How is it possible that a Christian woman who strove to live her whole life to follow Jesus and who could write a research paper and preach countless sermons on the grace and salvation of Christ could not seem to let go of shame?
It does not matter whether the shame was over some major sin or whether it was over feelings of inadequacy and the failure to live up to a standard of perfection. All that matters is when you feel overwhelmed by shame — when its weight seeks to crush your soul.
Have you ever cried out repeatedly for this burden to be removed, had people pray with you over the burden, and been able to name it and its cause but still not been able to let go of it?
Sometimes, the greatest challenge of a Christian is not in knowing the truth because we often know it; it’s in the living it out — the believing it. As I have written in countless blogs over the years, what we believe is actually what we live — not what we profess with our mouths but what we profess with our lives.
I remember that Sunday, worshiping the Lord — my heart overwhelmed by His Presence. Within that atmosphere of the holy awe of God, He began to speak to me. What I first saw with my spiritual eyes was Jesus holding out His hands to me. I then “heard” (in my heart) Him speak to me: “[my name], are you not tired of carrying your pain?”
I had grieved plenty for my sin. It was not a question of repentance. A wise friend pointed out to me that I seemed to feel like I had to really grieve — to really prove my repentance. She recognized that I was putting the work of forgiveness back on myself — by my ability to repent or the measure of my repentance. Subconsciously, I was thinking that somehow I had to reach some high standard of repentance before I could be free. Of course, I new theologically this is not true, but what I knew did not matter as much as what I actually believed and lived.
I was trapped by my shame — overwhelmed by the pain of my imperfections. The only thing good enough was perfection to me, and I could never measure up. In fact, I failed abysmally at this standard and thus walked with crushing shame. The crazy thing is I knew the truths behind all this! I knew not to idolize perfection, and in fact, I had experienced breakthrough in this area before. The thing is, I still had more breakthrough. I still had an area where I could not experience freedom because I was still not ready to let go.
I thought I was ready. I cried out to God for release from this burden on several occasions, but I did not understand the root of my bondage until Holy Spirit revealed it to me. That Sunday when He showed me His hands and asked me if I was tired of carrying the pain, He showed me that I was carrying the pain of my failures because I was trying to punish myself.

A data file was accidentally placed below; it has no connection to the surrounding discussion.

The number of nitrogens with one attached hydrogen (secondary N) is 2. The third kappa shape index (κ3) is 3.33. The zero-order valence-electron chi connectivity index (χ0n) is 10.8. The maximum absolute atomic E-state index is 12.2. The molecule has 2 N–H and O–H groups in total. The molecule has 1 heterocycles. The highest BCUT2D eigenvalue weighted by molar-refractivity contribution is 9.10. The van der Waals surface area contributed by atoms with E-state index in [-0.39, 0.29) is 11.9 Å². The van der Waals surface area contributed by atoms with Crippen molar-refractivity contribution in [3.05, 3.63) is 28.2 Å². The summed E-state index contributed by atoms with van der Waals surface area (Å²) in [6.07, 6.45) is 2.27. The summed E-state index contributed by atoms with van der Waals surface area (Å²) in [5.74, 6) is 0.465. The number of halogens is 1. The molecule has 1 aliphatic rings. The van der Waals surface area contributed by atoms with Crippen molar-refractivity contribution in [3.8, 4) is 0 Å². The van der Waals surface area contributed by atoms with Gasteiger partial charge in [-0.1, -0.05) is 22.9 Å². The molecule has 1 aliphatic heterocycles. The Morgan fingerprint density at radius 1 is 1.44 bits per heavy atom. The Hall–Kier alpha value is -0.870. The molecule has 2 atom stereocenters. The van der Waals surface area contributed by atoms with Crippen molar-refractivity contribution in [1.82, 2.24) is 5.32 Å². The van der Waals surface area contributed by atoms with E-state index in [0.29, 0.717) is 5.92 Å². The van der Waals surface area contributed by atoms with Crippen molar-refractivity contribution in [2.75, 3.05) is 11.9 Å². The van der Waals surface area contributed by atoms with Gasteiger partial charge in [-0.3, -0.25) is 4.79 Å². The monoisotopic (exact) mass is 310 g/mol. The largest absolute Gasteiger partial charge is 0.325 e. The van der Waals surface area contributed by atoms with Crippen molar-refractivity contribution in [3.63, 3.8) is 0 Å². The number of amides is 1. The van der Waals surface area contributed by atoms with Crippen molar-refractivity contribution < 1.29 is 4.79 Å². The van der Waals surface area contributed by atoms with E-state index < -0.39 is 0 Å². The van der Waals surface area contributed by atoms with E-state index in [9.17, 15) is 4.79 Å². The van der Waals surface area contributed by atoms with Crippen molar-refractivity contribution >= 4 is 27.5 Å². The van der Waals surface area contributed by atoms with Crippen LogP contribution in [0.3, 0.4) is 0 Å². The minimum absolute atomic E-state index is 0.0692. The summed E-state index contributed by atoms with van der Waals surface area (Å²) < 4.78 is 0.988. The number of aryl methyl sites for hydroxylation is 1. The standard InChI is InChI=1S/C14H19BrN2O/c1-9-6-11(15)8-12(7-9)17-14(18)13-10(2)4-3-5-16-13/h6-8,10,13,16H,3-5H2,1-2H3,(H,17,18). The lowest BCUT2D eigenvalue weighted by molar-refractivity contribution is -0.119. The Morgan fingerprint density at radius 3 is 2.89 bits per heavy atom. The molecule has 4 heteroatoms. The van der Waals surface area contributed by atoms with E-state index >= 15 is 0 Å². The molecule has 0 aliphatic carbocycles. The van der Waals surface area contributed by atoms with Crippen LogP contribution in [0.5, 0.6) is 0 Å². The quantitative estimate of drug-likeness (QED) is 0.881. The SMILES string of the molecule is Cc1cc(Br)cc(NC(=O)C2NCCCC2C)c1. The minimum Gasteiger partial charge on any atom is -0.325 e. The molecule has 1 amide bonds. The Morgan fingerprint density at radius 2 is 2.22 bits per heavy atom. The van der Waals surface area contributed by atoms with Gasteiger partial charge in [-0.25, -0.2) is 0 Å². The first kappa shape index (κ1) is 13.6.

When there is an area where we cannot seem to walk in victory, there is always going to be a lie at the root of it and often an area of pride surrounding this. Why do I say this?
- Because truth overcomes: “… and the truth will set you free.”
- Because pride sets us in opposition or resistance to the work of the Holy Spirit and to the work of grace (God’s power and righteousness made available to us) within our lives. “God resists the proud but gives grace to the humble.”
If you are struggling in an area of consistent failure, ask yourself what the lie is or where there is pride attached to that area.
Without realizing it, I was trying to “serve penance” for my failures by holding onto my shame. I wanted punishment so I refused to let go of my guilt. This was all happening without me even realizing this is what I was actually thinking and that this was truly at the root of my problem.
Pride was all over this. Pride will always cause you to resist forgiveness, grace, freedom, and the kindness and goodness of God and others. Pride is independence at its heart and the desire to be your own savior, your own protector, your own provider, your own perfection. It will lead to this odd combination of hating yourself because you are unable to measure up to your own standards of perfection and yet operating independently from God and others.
Note: Independence from God and others is often related to the mistrust of God and others. That mistrust often stems from hurts experienced. Lies entered our minds on the heels of that trauma, and we accepted those lies in our pain and confusion.
Once I was finally ready to truly let go of my shame, I was able to simply surrender it to Jesus. As simply as that, He took the shame and pain from me — never for me to see the shame and my failures again. Instead, what He spoke to my heart was that He would bring “beauty from ashes” and that He would redeem it all. Someday, He would show me what He had forged from the ashes.
Friend, I know that I was led to write this today because someone is reading this today who needs to be set free from an area of failure. I don’t care how big or how small the failure is, the only way to be free is to be set free. “Whom the Son sets free is free indeed.”